The Epistle to Yemen is also our main source of knowledge for a more extensive messianic movement that formed around a Moroccan Jew named Moshe el-Darri, who arrived in Andalusia in the late 1130s or early '40s with the tidings that he was the Messiah's herald. El-Darri, too, performed "miracles," such as predicting that on a certain day the heavens would rain blood--and indeed, Maimonides wrote, a "red and grimy" rain fell that day. (Red dust rain, originating in fine particles of airborne soil from the Sahara Desert, is a known meteorological phenomenon in southern Spain.) Many of el-Darri's followers obeyed his instructions to sell all their property and borrow money that would not have to be repaid because the Messiah was arriving on Passover, leaving them homeless and penniless when the holiday came and went. El-Darri himself fled to Palestine and died there.[Hillel Halkin, Yehuda Halevi, Schocken (New York: 2010) p. 97]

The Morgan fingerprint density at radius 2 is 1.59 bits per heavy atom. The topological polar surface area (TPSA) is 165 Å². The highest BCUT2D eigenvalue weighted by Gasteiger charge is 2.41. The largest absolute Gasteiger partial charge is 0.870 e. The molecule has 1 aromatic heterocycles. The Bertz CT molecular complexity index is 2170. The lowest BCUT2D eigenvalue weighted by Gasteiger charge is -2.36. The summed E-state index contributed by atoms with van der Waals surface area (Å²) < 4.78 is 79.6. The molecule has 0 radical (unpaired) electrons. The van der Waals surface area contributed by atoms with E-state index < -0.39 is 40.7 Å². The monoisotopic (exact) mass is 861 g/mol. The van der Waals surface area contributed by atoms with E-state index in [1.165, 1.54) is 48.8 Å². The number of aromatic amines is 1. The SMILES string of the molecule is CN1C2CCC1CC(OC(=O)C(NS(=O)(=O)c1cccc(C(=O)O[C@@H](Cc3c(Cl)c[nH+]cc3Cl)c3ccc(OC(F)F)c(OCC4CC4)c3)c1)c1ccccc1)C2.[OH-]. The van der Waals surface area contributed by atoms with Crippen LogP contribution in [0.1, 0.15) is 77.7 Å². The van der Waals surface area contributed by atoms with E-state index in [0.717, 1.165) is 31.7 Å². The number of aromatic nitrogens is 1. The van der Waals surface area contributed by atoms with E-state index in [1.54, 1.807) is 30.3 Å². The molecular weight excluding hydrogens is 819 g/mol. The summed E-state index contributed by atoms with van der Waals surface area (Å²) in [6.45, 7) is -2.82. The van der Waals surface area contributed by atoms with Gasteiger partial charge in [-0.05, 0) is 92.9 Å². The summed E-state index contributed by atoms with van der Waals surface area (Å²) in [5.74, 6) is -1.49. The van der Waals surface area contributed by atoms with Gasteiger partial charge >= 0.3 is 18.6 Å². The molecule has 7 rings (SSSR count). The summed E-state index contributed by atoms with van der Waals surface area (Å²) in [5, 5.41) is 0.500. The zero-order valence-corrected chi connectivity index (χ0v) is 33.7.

The phenomenon is also called rain dust; while it is not always red -- that depends on the color of the soil -- it's quite common. In West Texas, for instance, if you cross a dusty summer with sudden rain storms you'll find it raining mud on occasion. However, it is massively more common in Iberia, for precisely the reason given here: dust from a great big desert across the way gets blown over and rained down. Not all red rain is from dust, however; some is thought to be caused by certain kinds of algae, and it's algae, for instance, that form the phenomenon of watermelon snow (pink to red, with a fruity scent, but probably not good for your body) that some places in the world know.